Australia 253 and 334 (Katich 83, Hilfenhaus 56*, Gul 4-61) beat Pakistan 148 and 289 (Butt 92, North 6-55, Smith 3-51) by 150 runs
Marcus North claimed the remarkable figures of 6 for 55 to join Shane Watson on the brand-new neutral honours board at Lord's, while Steven Smith chipped in with three key scalps in his first innings as a Test bowler, as Pakistan hurtled to defeat by 150 runs on the fourth afternoon of the first Test against Australia.
Set an improbable 440 for victory, Pakistan began their chase boldly through the efforts of Salman Butt, who made a fluent 92 in a 102-run stand for the second wicket with the debutant Azhar Ali, and at 152 for 1 with more than five sessions of the match remaining, there was an outside chance of a miracle taking place. But North's introduction transformed the contest shortly before lunch.
With his eyes lighting up as North floated his first delivery gently towards his pads, Butt toppled out of his crease to be stumped down the leg-side by Tim Paine, before Umar Akmal jabbed a lifter to slip on the stroke of lunch. With wickets continuing to slip away thereafter, the last vestige of Pakistani hope vanished when the captain Shahid Afridi slapped his fourth delivery down the throat of deep midwicket for 2 - a shot which doubtless contributed to his post-match declaration that next week's Headingley Test would be his last.
Bowling unchanged from the Nursery End for 18 overs straight, North's seemingly innocuous offspinners proved too tempting for an impetuous Pakistan line-up, who found a succession of unworthy ways to fling their wickets away. Umar Amin was impressively snaffled by the Man of the Match, Simon Katich at short leg, but in the same over, Afridi's hoick towards the Grandstand boundary was brainless in the extreme, as Mike Hussey steadied himself well to pouch a skier just inside the rope.
At 229 for 6, there was little hope of Pakistan coming back into the contest, let alone dig in for the draw, although Kamran Akmal and Mohammad Aamer defied their fading expectations in a 54-run stand for the seventh wicket than spanned 19 overs. But when Ricky Ponting freed up the leg-side boundary to tempt Akmal into a mow, the effect was instantaneous. Smith slipped in a quicker ball to peg back his middle stump, as the last four wickets tumbled for six runs in 26 deliveries.
Ponting by now had the new ball at his disposal, but he saw no need to change the pattern of the session, especially with bright sunshine overhead and little prospect of swing. It took five more deliveries for Aamer to pick out Hussey at deep midwicket with a slog-sweep - only moments after the fielder had been waved into position - before Smith claimed a third courtesy of Umar Gul, who wafted a leading edge to Ponting at short cover. One over later, the deed was done, as Danish Kaneria patted a tame drive to Ponting once again, to leave North in possession of the best figures ever by an Australian spinner at Lord's.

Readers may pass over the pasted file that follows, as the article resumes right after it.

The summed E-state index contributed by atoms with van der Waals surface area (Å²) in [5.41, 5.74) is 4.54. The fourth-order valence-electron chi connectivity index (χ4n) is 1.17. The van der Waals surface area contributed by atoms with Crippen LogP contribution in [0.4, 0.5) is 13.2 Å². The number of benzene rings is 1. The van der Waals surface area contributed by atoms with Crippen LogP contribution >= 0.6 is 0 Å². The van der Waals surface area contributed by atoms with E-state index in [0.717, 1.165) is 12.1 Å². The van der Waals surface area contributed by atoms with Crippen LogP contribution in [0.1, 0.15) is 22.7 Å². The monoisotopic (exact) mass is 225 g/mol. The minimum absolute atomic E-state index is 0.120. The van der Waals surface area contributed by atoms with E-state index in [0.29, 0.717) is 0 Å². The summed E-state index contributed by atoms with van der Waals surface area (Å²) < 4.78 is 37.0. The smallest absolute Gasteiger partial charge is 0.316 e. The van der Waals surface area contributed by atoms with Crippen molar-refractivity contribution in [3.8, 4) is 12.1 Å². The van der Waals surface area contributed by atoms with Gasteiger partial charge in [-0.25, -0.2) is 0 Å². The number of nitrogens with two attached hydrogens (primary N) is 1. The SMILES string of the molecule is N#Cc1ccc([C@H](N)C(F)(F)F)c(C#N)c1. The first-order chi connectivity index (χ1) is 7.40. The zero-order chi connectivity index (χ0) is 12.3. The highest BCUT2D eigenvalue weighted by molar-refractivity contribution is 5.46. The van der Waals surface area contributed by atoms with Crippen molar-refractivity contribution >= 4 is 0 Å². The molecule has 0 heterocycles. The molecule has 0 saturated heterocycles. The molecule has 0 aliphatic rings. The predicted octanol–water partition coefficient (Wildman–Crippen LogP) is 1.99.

The last rites came in a rush, but Pakistan had made Australia work hard for much of the day's play. After a confident start to a mountainous run-chase on Thursday evening, they had resumed on 114 for 1, still requiring an improbable 326 to make history and end a run of 12 consecutive defeats at the hands of the Aussies. But the overnight pair of Butt and Azhar showed no signs of anxiety as they racked up 48 runs in the first ten overs of the day under moderately overcast skies that always promised to clear up as the day progressed.
Butt, who resumed on 58 not out, was once again the main source of Pakistani optimism, as he cashed in on a wayward first spell from Mitchell Johnson to slash four fours over the covers in the space of 10 deliveries, before angling the first ball of Watson's spell through third man for another boundary. Following on from his first-innings 63, the innings briefly carried his Test average against Australia past the 50 mark.
But slowly as first, and then with increasing confidence, Australia made their weight of runs count on a brittle Pakistani line-up. Though Azhar continued the composed performance he had begun the previous evening, he was always on the defensive against Ben Hilfenhaus, against whom he squirted consecutive boundaries through the gully before, on 42, snicking a perfect outswinger to Paine behind the stumps.
Hilfenhaus's rhythm was disrupted one over later when he dived awkwardly at third man and jarred his left shoulder on the turf, but with the weather now brightening up immeasurably, his job for the day was as good as done. Into the attack came North, and out of his crease toppled Butt, whose quest to become the first centurion in a neutral Test at Lord's for 98 years ended in an agonising fashion.
It was the opening that Australia needed. Ponting's persistence with North suited the new man, Umar Akmal, just fine, as he climbed onto the offensive in his typically uninhibited manner, smacking a six and a four back over the bowler's head in consecutive overs to move to 22 from 30 deliveries. But the lure of easy runs came at a price, as Umar and his middle-order team-mates would soon discover to their cost.
Andrew Miller is UK editor of Cricinfo